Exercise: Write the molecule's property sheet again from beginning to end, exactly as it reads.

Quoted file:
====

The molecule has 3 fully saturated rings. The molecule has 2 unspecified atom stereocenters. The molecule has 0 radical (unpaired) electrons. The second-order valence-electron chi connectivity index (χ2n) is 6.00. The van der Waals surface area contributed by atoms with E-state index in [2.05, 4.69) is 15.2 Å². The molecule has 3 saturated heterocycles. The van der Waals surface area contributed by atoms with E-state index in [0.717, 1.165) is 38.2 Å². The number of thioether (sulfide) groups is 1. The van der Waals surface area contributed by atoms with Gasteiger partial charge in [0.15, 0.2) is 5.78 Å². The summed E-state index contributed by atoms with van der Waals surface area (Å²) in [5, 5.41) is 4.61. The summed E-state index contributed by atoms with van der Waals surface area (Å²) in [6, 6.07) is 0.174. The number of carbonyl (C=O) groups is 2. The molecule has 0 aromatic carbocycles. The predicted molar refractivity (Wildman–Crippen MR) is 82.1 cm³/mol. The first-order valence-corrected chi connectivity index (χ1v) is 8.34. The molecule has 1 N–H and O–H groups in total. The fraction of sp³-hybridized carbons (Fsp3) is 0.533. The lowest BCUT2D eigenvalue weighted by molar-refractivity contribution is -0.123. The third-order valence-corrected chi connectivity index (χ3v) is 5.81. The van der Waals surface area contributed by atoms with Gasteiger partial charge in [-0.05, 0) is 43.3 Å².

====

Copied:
The molecule has 3 fully saturated rings. The molecule has 2 unspecified atom stereocenters. The molecule has 0 radical (unpaired) electrons. The second-order valence-electron chi connectivity index (χ2n) is 6.00. The van der Waals surface area contributed by atoms with E-state index in [2.05, 4.69) is 15.2 Å². The molecule has 3 saturated heterocycles. The van der Waals surface area contributed by atoms with E-state index in [0.717, 1.165) is 38.2 Å². The number of thioether (sulfide) groups is 1. The van der Waals surface area contributed by atoms with Gasteiger partial charge in [0.15, 0.2) is 5.78 Å². The summed E-state index contributed by atoms with van der Waals surface area (Å²) in [5, 5.41) is 4.61. The summed E-state index contributed by atoms with van der Waals surface area (Å²) in [6, 6.07) is 0.174. The number of carbonyl (C=O) groups is 2. The molecule has 0 aromatic carbocycles. The predicted molar refractivity (Wildman–Crippen MR) is 82.1 cm³/mol. The first-order valence-corrected chi connectivity index (χ1v) is 8.34. The molecule has 1 N–H and O–H groups in total. The fraction of sp³-hybridized carbons (Fsp3) is 0.533. The lowest BCUT2D eigenvalue weighted by molar-refractivity contribution is -0.123. The third-order valence-corrected chi connectivity index (χ3v) is 5.81. The van der Waals surface area contributed by atoms with Gasteiger partial charge in [-0.05, 0) is 43.3 Å².